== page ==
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It would be great if the Judge could see a courtroom of retired players who are all in support of having your case get heard by a jury. So if you are available to make it to Minnesota to attend the hearing, I ask that you mark it on your schedule and come show your support for your case. It is particularly important that you attend if you live locally.
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The address is below. Please let me know if you plan to attend. Thanks.
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Best regards,
Shawn D. Stuckey, Esq.
(former NFL player – New England Patriots, Minnesota Vikings, Tampa Bay Buccaneers)
Wednesday, February 15, 2012 at 1:30 p.m.
Courtroom 7B
United States District Court
774 Federal Building
316 North Robert Street
St. Paul, MN 55106
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(Eller/Bednarik et. al, v. NFLPA and Gault/McElhenney et. al, v. NFLPA) Case No. 11-CV-2623 SRN/JJG (D. Minn.)
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On January 13, 2012, I called the NFLPA office to inquire about the Legacy benefit. I was instructed to call Cynthia Timpson at the Bert Bell/Pete Rozelle office to discuss the matter. My late husband was a pre-93 player, and from my understanding the 2012 CBA agreement states, “All players who vested under the Bert Bell/Pete Rozell NFL Retirement Plan prior to 1993 would get an increase.” I anticipated her return call and was unprepared for her disrespectful remarks. I have never been so disappointed in the treatment I received that day; however, it should not have surprised me since that seemed to be the status quo whenever I have called seeking information from any of the NFL-related offices.
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EDITOR’S NOTE: We just received this today from retired player John Griffin. We hope someone will review and provide comments on this set of documents. You can find suggested Addendum wording to add to your signed documents on an earlier post – click HERE.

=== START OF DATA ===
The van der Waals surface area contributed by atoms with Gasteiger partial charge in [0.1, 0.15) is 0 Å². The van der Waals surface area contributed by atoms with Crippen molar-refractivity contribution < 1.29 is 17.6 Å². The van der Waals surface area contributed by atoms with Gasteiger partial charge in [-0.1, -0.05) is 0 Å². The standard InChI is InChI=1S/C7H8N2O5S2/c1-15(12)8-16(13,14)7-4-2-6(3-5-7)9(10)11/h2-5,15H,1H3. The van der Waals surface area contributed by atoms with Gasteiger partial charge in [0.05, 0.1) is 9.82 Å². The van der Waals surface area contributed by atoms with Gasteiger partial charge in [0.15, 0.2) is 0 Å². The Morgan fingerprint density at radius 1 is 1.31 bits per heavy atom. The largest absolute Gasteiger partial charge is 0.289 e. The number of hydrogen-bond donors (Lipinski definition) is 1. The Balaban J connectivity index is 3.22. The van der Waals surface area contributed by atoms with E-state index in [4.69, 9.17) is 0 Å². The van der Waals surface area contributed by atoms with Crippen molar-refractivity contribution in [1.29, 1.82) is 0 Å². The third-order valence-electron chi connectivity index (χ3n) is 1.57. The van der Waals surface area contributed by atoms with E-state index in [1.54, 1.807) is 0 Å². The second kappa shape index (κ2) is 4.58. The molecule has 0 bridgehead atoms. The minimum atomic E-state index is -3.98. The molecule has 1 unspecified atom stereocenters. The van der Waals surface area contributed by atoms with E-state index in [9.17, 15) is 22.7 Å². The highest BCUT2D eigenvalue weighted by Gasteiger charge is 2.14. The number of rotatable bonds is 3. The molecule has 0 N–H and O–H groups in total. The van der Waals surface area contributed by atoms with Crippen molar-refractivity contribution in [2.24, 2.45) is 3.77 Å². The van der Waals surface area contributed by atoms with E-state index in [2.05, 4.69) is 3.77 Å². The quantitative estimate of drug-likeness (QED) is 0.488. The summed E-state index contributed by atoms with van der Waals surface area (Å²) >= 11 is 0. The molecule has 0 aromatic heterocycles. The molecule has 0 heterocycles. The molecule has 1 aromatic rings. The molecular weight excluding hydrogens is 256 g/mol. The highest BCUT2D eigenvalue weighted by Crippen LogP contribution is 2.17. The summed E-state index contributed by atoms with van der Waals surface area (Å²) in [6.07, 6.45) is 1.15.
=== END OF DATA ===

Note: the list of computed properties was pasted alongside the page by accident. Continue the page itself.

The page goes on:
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Here is a copy of the second packet I received for the distribution of the Legacy Fund. I’ve whited out our personal information but thought you might post this and have someone look at it before we sign and return.
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I did not send in that addendum with my first letter but I will when I return this document. I would certainly appreciate it if someone could comment before we return it.
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Please let me know what you think.
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John Griffin
LA Rams and Denver Broncos
1963 – 1967
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We uploaded full copy of the cover letter and paperwork to Scribd for easy viewing and to make it downloadable for printing. You can also click the Enlarge icon in the center of the menu at the bottom of the viewing screen to go Full Screen for easier reading (just hit the ESC key to close):
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Second Legacy Letter & Documents